2009 Update: Here we are again. In support of the right thing to do, Mother Earth, saving the planet, our economy, CO2 is evil and many other popular green trends, a few people and businesses are about to turn their lights off for an hour tomorrow night at 8:30 pm local time. Woo-hoo. Yee-pee. One hour. Maybe.
I am reposting this entry from last year mostly unchanged, since the issues haven’t either. My feelings have sunk, however. I saw how few lights went off last year and have lost my enthusiasm. And I hate movements into which the greater public might take part just because they have been told to, or because the neighbour will do it too. Awareness comes from deeper understanding, not blind participation.
Furthermore, I still inspect any media-originated headline with great suspicion, whether it is about politics or global warming. Of course, the fight against global warming is a good cause and activists are hence the good guys. BUT. I just don’t know any more. What if half of the activist and scientific ranks were as corrupt and misdirected as at least half of the leading ranks are?
Any way, here’s last year’s post. Let’s just do it for the right reasons.
In a coordinated effort for raising awareness while delivering a strong message to the powers that be, the World Wildlife Fund (WWF) is once again behind the Earth Hour campaign encouraging individuals, organizations and businesses in nearly 200 cities worldwide to turn off their lights between 8:00 and 9:00 pm local time tonight, Saturday March 29th. (March 28th in 2009)
Goal of the exercise: making a statement about Global Warming*, diminishing our energy footprint and having fun. Candles are cool. Darkness can be revealing. And that it will be, at the Vancouver Lookout, where people will enjoy a better view of the city than ever before, weather(!) permitting. As a matter of fact, Canada is said to have the highest anticipated participation rate. In Vancouver, major lights will be turned off on the Olympic flag, City Hall, the Lion’s Gate, Burrard and Cambie bridges, Science World and of course, Harbour Centre.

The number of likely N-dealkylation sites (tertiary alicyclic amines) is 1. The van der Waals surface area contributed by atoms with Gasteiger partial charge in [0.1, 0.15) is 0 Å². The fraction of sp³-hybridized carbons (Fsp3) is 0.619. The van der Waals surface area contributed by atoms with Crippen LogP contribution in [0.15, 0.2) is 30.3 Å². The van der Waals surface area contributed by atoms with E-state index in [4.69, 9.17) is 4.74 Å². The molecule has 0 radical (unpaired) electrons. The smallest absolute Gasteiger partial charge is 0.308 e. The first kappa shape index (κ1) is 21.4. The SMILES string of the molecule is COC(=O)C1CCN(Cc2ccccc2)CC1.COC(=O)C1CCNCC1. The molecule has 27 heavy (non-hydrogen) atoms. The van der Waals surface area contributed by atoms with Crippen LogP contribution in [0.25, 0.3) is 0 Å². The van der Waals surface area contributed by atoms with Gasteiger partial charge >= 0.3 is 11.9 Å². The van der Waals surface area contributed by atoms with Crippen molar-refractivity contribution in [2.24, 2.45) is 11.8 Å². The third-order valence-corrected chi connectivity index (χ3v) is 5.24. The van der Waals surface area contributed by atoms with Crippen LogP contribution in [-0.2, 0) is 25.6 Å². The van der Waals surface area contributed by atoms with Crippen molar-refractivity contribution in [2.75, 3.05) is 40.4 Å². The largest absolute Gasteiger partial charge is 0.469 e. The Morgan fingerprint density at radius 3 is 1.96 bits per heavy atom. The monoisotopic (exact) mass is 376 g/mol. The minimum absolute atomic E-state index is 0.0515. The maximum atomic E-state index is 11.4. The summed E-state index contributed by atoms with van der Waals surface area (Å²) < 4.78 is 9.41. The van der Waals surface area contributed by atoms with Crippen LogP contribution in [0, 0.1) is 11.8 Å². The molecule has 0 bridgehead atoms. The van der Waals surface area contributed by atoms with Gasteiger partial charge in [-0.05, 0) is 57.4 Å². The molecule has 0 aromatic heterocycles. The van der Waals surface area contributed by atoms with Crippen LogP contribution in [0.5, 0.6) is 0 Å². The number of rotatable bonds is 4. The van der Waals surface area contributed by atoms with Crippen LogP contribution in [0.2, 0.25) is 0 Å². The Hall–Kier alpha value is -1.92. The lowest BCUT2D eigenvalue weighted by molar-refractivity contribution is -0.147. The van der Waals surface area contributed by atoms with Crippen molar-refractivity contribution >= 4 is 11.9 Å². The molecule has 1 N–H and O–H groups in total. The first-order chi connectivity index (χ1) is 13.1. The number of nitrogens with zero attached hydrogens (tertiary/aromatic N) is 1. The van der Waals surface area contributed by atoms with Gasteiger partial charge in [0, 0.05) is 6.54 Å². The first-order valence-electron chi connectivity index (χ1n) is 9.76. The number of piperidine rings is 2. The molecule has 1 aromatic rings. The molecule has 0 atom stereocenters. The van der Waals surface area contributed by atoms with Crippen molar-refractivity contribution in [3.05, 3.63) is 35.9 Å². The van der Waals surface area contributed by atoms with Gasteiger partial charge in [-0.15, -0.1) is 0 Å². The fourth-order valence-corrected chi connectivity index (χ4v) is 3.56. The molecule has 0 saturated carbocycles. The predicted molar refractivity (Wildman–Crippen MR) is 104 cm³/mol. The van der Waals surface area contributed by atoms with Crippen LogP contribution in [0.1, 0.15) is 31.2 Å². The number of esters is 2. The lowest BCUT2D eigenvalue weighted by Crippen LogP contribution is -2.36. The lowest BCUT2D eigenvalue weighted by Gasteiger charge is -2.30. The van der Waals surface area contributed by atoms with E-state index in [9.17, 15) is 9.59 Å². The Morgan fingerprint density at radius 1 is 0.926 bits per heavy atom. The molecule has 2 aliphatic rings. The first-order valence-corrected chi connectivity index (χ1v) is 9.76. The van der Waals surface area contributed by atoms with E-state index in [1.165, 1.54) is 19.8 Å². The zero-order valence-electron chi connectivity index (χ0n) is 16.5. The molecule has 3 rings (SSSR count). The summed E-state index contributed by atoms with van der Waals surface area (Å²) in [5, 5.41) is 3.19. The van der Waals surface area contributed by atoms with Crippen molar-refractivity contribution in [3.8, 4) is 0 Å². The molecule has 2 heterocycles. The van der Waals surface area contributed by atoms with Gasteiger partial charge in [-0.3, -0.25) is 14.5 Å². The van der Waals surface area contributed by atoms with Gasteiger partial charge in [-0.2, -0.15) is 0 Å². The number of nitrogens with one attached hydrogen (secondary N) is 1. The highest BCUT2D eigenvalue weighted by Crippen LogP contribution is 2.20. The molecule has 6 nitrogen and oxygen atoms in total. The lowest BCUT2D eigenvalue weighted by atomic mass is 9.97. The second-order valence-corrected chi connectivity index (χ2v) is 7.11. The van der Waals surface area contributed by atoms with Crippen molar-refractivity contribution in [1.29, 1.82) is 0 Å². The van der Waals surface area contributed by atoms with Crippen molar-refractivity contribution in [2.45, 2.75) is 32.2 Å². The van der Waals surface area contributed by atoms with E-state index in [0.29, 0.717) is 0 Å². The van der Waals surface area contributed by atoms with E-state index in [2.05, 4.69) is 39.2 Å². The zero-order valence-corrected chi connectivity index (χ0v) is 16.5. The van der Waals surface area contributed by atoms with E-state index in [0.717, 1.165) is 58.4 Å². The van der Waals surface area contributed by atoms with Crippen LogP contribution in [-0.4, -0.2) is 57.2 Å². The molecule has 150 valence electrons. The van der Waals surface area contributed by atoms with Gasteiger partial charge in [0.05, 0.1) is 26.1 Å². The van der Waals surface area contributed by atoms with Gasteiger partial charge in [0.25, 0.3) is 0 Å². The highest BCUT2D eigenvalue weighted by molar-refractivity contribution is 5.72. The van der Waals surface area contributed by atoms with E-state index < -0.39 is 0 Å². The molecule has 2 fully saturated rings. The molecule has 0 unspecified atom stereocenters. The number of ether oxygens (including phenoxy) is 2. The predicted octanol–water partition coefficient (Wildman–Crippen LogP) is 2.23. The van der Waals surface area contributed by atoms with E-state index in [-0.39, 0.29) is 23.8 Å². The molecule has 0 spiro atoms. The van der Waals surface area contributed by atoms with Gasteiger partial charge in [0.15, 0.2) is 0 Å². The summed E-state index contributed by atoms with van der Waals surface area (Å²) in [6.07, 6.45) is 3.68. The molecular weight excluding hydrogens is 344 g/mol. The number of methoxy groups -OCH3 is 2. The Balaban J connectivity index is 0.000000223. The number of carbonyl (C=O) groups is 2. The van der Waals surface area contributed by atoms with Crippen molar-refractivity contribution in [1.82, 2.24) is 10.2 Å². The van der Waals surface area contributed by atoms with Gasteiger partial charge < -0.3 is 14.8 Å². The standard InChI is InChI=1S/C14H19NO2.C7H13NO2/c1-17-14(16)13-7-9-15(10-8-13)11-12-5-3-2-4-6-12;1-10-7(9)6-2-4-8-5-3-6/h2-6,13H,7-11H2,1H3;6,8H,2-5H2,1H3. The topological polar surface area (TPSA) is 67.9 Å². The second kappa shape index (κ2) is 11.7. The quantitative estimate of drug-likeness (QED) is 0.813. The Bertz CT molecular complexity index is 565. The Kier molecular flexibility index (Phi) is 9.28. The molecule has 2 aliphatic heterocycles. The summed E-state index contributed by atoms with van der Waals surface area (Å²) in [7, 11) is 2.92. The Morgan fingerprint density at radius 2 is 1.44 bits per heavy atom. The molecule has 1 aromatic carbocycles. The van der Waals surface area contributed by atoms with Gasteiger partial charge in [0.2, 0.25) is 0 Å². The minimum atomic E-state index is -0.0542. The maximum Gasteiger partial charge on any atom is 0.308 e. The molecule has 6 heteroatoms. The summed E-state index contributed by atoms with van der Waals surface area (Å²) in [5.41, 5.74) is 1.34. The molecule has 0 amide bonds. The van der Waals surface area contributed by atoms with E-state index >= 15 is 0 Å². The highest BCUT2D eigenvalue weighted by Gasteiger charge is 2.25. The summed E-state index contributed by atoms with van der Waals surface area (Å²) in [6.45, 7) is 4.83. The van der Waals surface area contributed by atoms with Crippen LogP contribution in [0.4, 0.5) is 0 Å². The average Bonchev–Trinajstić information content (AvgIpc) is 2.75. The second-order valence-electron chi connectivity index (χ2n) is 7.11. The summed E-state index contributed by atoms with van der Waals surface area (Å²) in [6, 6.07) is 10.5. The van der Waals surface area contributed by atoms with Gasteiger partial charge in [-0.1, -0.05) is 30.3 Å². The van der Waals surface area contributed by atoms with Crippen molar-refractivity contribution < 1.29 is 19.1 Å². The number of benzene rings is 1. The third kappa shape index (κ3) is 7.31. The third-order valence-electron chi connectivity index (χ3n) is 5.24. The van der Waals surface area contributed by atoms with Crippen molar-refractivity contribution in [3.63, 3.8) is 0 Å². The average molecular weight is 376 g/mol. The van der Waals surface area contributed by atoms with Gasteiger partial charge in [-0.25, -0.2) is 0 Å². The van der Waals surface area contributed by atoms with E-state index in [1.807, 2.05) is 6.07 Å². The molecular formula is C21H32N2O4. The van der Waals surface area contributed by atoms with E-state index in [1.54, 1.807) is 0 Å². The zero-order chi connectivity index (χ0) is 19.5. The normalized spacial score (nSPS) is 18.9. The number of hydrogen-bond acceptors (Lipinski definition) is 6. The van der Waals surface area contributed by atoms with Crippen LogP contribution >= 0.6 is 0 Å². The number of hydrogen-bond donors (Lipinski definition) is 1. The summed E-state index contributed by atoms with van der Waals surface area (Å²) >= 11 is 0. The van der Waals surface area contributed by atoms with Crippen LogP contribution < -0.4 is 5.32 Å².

is such a small step, a few percent of our energy consumption shaved off from one single hour out of almost 9000 in a year. But that’s how we are going to make it. There are no miracle solutions to the problems we are faced with. If mankind is going to win the escalating battle against itself in time to save the planet that supports it, it will be by taking small steps at first, unrelentingly, no matter how small. If each one of us takes a small step simultaneously, we are going forward. If we keep doing it all the time, we will be leaping.
It’s all about awareness. About changing bad habits today. About waking up. And about gathering momentum. More than ever, we have amazing communication tools that can actually let us witness in real time that we are not alone taking small steps. The internet can act as a global live reporter and as such, it has a tremendous role to play in the battle.
We must always be sure to act for the right reasons, not because it is trendy. I support energy saving theories and practices because they make sense. A wasteful lifestyle is definitely a sin, even if only from the point of view of equality: while we waste energy watching crap on TV, others across the world do not even have a hundredth of that energy available to take a shower or cook. Same deal with recycling, limiting pollution and the systematic rape of our natural resources.